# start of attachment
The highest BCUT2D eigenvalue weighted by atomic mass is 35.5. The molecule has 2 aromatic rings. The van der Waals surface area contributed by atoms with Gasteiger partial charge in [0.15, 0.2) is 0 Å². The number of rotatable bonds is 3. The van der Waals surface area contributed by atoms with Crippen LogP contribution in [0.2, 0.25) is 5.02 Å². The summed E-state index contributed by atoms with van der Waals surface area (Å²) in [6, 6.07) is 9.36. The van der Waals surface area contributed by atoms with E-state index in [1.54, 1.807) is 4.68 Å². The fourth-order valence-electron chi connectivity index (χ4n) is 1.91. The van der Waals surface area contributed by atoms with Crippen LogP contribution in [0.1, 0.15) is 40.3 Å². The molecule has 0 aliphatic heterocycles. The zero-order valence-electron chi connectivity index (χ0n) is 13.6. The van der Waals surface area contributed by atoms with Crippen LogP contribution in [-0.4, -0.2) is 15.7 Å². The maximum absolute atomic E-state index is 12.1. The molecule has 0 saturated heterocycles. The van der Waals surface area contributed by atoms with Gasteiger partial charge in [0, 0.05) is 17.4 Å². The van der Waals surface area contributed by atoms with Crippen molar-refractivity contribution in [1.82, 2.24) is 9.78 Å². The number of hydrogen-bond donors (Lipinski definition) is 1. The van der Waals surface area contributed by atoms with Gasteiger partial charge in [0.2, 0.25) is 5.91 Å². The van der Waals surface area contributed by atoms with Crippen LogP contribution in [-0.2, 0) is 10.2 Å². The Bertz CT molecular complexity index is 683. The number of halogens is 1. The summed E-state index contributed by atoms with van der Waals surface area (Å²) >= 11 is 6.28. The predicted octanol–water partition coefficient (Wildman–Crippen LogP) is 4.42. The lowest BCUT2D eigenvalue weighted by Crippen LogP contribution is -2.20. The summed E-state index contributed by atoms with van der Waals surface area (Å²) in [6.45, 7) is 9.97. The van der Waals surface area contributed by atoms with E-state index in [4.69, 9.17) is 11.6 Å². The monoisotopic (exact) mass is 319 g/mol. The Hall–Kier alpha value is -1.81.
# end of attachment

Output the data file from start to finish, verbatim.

The highest BCUT2D eigenvalue weighted by atomic mass is 35.5. The molecule has 2 aromatic rings. The van der Waals surface area contributed by atoms with Gasteiger partial charge in [0.15, 0.2) is 0 Å². The number of rotatable bonds is 3. The van der Waals surface area contributed by atoms with Crippen LogP contribution in [0.2, 0.25) is 5.02 Å². The summed E-state index contributed by atoms with van der Waals surface area (Å²) in [6, 6.07) is 9.36. The van der Waals surface area contributed by atoms with E-state index in [1.54, 1.807) is 4.68 Å². The fourth-order valence-electron chi connectivity index (χ4n) is 1.91. The van der Waals surface area contributed by atoms with Crippen LogP contribution in [0.1, 0.15) is 40.3 Å². The molecule has 0 aliphatic heterocycles. The zero-order valence-electron chi connectivity index (χ0n) is 13.6. The van der Waals surface area contributed by atoms with Crippen LogP contribution in [-0.4, -0.2) is 15.7 Å². The maximum absolute atomic E-state index is 12.1. The molecule has 0 saturated heterocycles. The van der Waals surface area contributed by atoms with Gasteiger partial charge in [0, 0.05) is 17.4 Å². The van der Waals surface area contributed by atoms with Crippen molar-refractivity contribution in [1.82, 2.24) is 9.78 Å². The number of hydrogen-bond donors (Lipinski definition) is 1. The van der Waals surface area contributed by atoms with Gasteiger partial charge in [0.2, 0.25) is 5.91 Å². The van der Waals surface area contributed by atoms with Crippen LogP contribution in [-0.2, 0) is 10.2 Å². The Bertz CT molecular complexity index is 683. The number of halogens is 1. The summed E-state index contributed by atoms with van der Waals surface area (Å²) >= 11 is 6.28. The predicted octanol–water partition coefficient (Wildman–Crippen LogP) is 4.42. The lowest BCUT2D eigenvalue weighted by Crippen LogP contribution is -2.20. The summed E-state index contributed by atoms with van der Waals surface area (Å²) in [6.45, 7) is 9.97. The van der Waals surface area contributed by atoms with E-state index in [4.69, 9.17) is 11.6 Å². The monoisotopic (exact) mass is 319 g/mol. The Hall–Kier alpha value is -1.81.